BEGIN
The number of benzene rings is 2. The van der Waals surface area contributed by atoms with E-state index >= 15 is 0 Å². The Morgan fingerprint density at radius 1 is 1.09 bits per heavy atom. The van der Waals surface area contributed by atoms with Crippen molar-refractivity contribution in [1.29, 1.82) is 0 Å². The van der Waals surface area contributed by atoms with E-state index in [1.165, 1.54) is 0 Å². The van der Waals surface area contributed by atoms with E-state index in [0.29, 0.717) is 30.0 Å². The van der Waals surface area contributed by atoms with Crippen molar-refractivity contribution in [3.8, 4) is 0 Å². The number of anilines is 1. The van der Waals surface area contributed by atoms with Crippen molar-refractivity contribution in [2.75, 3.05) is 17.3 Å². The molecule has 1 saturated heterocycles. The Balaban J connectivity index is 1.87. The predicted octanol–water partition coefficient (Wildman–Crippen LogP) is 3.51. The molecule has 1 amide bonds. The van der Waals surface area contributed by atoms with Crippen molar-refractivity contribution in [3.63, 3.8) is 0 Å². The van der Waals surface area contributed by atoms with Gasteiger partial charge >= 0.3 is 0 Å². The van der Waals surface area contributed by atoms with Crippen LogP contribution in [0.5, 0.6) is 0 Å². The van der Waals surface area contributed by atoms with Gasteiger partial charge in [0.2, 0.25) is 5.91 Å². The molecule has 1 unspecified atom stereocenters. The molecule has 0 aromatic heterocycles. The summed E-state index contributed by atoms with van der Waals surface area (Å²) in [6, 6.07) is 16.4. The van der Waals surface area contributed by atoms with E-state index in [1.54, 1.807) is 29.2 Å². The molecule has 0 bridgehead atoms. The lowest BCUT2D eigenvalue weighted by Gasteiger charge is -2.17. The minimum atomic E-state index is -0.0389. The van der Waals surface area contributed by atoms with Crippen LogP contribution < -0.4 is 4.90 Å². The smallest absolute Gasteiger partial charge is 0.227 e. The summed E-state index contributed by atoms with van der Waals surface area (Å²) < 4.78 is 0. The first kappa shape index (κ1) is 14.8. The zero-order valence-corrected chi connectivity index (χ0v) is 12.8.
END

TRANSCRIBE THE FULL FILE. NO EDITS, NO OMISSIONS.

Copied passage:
The number of benzene rings is 2. The van der Waals surface area contributed by atoms with E-state index >= 15 is 0 Å². The Morgan fingerprint density at radius 1 is 1.09 bits per heavy atom. The van der Waals surface area contributed by atoms with Crippen molar-refractivity contribution in [1.29, 1.82) is 0 Å². The van der Waals surface area contributed by atoms with E-state index in [1.165, 1.54) is 0 Å². The van der Waals surface area contributed by atoms with E-state index in [0.29, 0.717) is 30.0 Å². The van der Waals surface area contributed by atoms with Crippen molar-refractivity contribution in [3.8, 4) is 0 Å². The number of anilines is 1. The van der Waals surface area contributed by atoms with Crippen molar-refractivity contribution in [2.75, 3.05) is 17.3 Å². The molecule has 1 saturated heterocycles. The Balaban J connectivity index is 1.87. The predicted octanol–water partition coefficient (Wildman–Crippen LogP) is 3.51. The molecule has 1 amide bonds. The van der Waals surface area contributed by atoms with Crippen molar-refractivity contribution in [3.63, 3.8) is 0 Å². The van der Waals surface area contributed by atoms with Gasteiger partial charge >= 0.3 is 0 Å². The van der Waals surface area contributed by atoms with Crippen LogP contribution in [0.5, 0.6) is 0 Å². The van der Waals surface area contributed by atoms with Gasteiger partial charge in [0.2, 0.25) is 5.91 Å². The molecule has 1 unspecified atom stereocenters. The molecule has 0 aromatic heterocycles. The summed E-state index contributed by atoms with van der Waals surface area (Å²) in [6, 6.07) is 16.4. The van der Waals surface area contributed by atoms with E-state index in [1.54, 1.807) is 29.2 Å². The molecule has 0 bridgehead atoms. The lowest BCUT2D eigenvalue weighted by Gasteiger charge is -2.17. The minimum atomic E-state index is -0.0389. The van der Waals surface area contributed by atoms with Crippen LogP contribution < -0.4 is 4.90 Å². The smallest absolute Gasteiger partial charge is 0.227 e. The summed E-state index contributed by atoms with van der Waals surface area (Å²) < 4.78 is 0. The first kappa shape index (κ1) is 14.8. The zero-order valence-corrected chi connectivity index (χ0v) is 12.8.